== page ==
This is the second of four web pages which reprints an article which Mr. Doyle wrote for Trial Journal, the legal journal published by the Illinois Trial Lawyers Association. The article addresses means by which careful handling of wrongful death settlements can increase the total amount recovered by the families of victims in wrongful death accidents. The first section introduced the difference between wrongful death and survival actions and discusses briefly how these can be handled to maximize the total recovery to the family. This section discusses case law regarding the allocation of wrongful death and survival claims in settlements. The third section summarizes the legal principles regarding allocation of wrongful death and survival claims in settlements. Finally, there are recommendations for how wrongful death cases should be handled to maximize the total recovery for the families of victims of wrongful death accidents.
Begin at start of article on Maximizing Total Recovery in Wrongful Death and Survival Actions.
II. Case Law Overview
a. Foster v. Kanuri
This medical malpractice action went to the Appellate Court twice, and each of the Appellate Court decisions are discussed below. The two decisions arise from a single jury trial which followed settlements with some, but not all, of the defendants in the underlying litigation.
The decedent died while undergoing a dilage and curetage procedure. She was survived by her husband and a minor son. Suit was brought against three groups of defendants: (1) Dr. Ptasinski and his practice group; (2) Humana Hospital, and (3) Dr. Kanuri. The plaintiff first settled with Humana Hospital for $750,000 and the trial court assessed the percentage of dependency to the husband as 60% and to the son as 40%. The plaintiff then settled with Dr. Ptasinski and his practice group for $2 million. The trial court applied the same percentage of dependency as for the prior settlement. There was no allocation made prior to trial between the wrongful death and the survival actions. The total amount of the settlements received was $2,750,000, with the husband receiving $1,650,000 and the son receiving $1,100,000 in accordance with the percentages of dependency assessed by the trial court.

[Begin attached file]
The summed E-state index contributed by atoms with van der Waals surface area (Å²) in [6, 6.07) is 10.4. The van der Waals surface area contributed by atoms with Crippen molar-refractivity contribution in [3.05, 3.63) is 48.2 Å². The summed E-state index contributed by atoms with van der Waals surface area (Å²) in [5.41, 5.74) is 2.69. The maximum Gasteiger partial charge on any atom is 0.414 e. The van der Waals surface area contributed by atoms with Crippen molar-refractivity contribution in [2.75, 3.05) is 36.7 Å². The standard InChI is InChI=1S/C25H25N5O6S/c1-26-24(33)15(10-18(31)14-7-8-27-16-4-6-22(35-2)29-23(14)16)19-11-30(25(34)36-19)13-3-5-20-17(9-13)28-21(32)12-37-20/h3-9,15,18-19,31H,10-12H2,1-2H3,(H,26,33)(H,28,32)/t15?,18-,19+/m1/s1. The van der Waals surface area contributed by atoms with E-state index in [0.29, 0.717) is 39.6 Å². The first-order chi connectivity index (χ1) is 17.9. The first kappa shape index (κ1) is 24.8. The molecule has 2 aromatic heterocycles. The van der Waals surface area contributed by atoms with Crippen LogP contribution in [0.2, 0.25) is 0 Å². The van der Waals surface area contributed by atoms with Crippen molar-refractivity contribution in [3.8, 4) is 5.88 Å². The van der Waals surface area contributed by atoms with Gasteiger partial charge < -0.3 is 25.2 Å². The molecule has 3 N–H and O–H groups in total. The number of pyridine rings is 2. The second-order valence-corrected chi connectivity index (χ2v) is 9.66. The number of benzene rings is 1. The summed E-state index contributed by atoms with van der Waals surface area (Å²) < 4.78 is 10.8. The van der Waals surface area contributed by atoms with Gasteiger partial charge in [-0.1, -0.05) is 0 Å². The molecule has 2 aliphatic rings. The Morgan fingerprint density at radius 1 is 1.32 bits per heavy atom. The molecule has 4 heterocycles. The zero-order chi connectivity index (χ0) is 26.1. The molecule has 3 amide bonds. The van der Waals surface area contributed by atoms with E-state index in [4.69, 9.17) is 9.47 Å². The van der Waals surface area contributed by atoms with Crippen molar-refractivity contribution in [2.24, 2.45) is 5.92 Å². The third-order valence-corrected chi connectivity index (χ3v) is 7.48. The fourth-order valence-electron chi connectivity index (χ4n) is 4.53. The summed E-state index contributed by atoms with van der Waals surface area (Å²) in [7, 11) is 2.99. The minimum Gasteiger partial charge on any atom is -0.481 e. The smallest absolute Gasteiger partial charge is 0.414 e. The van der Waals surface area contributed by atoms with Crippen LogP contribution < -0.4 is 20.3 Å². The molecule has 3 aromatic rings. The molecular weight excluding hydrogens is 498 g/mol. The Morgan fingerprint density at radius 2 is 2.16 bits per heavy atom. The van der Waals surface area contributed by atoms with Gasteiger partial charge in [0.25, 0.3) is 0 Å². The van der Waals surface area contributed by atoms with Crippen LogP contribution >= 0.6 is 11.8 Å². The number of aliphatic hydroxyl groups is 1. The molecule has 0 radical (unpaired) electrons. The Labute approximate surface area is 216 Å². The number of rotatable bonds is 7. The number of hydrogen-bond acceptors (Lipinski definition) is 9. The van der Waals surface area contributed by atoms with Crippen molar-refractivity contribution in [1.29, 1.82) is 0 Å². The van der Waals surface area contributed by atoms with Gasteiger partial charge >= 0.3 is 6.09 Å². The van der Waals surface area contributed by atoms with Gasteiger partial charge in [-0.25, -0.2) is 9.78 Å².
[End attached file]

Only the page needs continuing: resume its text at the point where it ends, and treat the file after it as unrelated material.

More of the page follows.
The case proceeded to trial and the jury found in favor of the plaintiff. The total amount of damages awarded amounted to $2,925,000. The itemized verdict awarded the son $2,100,000 for wrongful death, the husband $250,000 for wrongful death, and the estate $575,000 on the survival actions. The parties filed cross-motions for set-offs. The defendant sought a set-off in the full amount of the pre-trial settlements, which would have left him liable for only $175,000 on the judgment. The plaintiff sought a set-off based on the percentages of dependency assessed by the trial court at the time the orders approving the settlements were entered. The trial court granted the plaintiff’s motion for a set-off, leaving the defendant liable for $1,575,000 in damages, consisting of $1,000,000 to the son for the wrongful death claim and of $575,000 to the estate on the survival claim. The defendant appealed.
1. Foster I
The Appellate Court began its analysis by stating that under both the Contribution Act and under the state constitution’s right to a remedy, a defendant is entitled to a set-off for amounts received from settling defendants, even if doing so reduces the net amount received from a verdict to zero. It noted that where a full set-off is denied, the plaintiff receives double recovery which is precluded under Illinois law. A plaintiff is permitted only one recovery and one satisfaction for injuries claimed pursuant to one cause of action, regardless of the number of theories advanced.
The court then looked at the nature of the claims made, and concluded that the case actually involved two claims, one under the Wrongful Death Act and one under the survival statute. Under the Wrongful Death Act, the claims made are those of the individual beneficiaries. Under the survival statute, the claim is one that accrued to the decedent before his death and survived his death. It held that the method of computing and allocating damages and pre-trial settlements against jury verdicts should not be mutually exclusive of the nature of the claim, but rather the computation and distribution of the losses from the wrongful death and survival claims should be governed accordingly.